Sorry for the delay in getting around to these questions. I'm only one man, and have been REALLY busy!
So first off, which minifigs are going to get the realistic color treatment?
Originally, the plan was to only use flesh tones when the minifig was based on a real person and not movie characters. But we continued to be flexible in our thinking about this issue as we released the products with flesh tones and started getting consumer feedback. Overwhelmingly, response was quite positive and we noticed that the movie characters not being flesh toned didn't seem quite right to us or to most of our (non-AFOL) consumers. So we modified our thinking about which figures would get flesh tone treatment.
So the answer is this: any minifig that is based on a real character (NBA player, movie actor, etc.) will be in the right coloring.
You might ask why not just continue to use yellow as the minifig color across the board. Fact is, Michael Jordan or Shaq as a yellow minifig doesn't make sense. Neither is yellow.
Among many people (mostly Caucasian), yellow = generic. But people of color tend to see yellow = Caucasian. So if we were to keep yellow for everyone who wasn't African-American, but change African-American figs, then we're clearing making the point that a) yellow = Caucasian, and b) LEGO mini-figs have always been Caucasian. (Although neither of those are true, that would be the perception by a majority of consumers who don't frequent FBTB)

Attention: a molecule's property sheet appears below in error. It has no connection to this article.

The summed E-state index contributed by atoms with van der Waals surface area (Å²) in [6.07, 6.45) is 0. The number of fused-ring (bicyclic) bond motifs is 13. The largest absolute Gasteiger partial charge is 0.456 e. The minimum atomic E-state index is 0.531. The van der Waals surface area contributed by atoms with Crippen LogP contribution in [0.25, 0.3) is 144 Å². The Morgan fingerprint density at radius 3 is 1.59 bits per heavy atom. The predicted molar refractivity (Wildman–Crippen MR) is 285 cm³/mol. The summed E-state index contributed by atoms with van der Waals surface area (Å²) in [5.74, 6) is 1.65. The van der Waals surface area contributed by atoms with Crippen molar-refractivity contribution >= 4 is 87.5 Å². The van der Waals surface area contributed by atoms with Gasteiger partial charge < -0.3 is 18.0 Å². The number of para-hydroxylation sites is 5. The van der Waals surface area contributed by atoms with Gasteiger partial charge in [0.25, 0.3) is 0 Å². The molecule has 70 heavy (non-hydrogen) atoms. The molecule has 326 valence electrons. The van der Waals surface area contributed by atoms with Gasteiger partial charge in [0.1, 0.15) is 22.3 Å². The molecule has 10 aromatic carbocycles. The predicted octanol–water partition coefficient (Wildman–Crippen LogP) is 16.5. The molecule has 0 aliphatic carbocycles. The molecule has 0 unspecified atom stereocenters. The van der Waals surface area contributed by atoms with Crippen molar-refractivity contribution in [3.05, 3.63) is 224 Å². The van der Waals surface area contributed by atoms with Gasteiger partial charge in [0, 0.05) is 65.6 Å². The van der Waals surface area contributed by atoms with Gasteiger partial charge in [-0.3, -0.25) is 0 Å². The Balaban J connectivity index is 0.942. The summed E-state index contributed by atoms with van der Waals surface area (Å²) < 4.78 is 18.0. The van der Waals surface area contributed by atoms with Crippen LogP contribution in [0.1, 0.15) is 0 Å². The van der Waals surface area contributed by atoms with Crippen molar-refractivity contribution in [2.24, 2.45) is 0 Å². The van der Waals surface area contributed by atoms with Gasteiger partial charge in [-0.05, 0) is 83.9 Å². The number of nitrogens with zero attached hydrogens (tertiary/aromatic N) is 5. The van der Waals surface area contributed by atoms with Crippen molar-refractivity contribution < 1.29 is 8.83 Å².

Personally, and for what it's worth, I'm quite happy at this move. DUPLO figs have been multi-ethnic for years. And I like that we're moving into the new world instead of grasping to old school ideas.
And as a side note, yellow was selected decades ago when the first figs were being created.
Anyway, I'm sure there are those of you reading this who don't care what the reasons are, but just love the old school idea of yellow = generic. Like I said, I think it's the right thing to do, and I'm glad we made that choice. Only time will tell if it was the right one.
theJudeAbides wrote:You know, I tend to agree with whoever it was that wrote that. I have no problem with the flesh and dark colored minifigs and actually think they look better and more realistic than the yellow ones. I almost wish they'd convert entirely to flesh and dark colored figs for all lines.
Crusader wrote:If they were to switch over to flesh then you'd have to have every other knight be a minority be of some kind. Thus causing the AFOLS to complain that its not an accurate reflection of the European Middle Ages. And there would be non-stop whining that the one Lego princess released that year isn't a pacific islander or something. It would go on and on.
Draykov wrote:Other toy companies have represented race without being crucified...even in America.
legodavee123 wrote:Actually, the point was more the other-way-around-- that if LEGO started making fleshy figs, but did NOT represent a "proper" ethnic diversity in their lineup, THEN they might get crucified...Certainly, other companies pull this off successfully, so I'm sure LEGO is capable of doing so, and doing a fairly good job at it. But I wouldn't want to trivialize the process.
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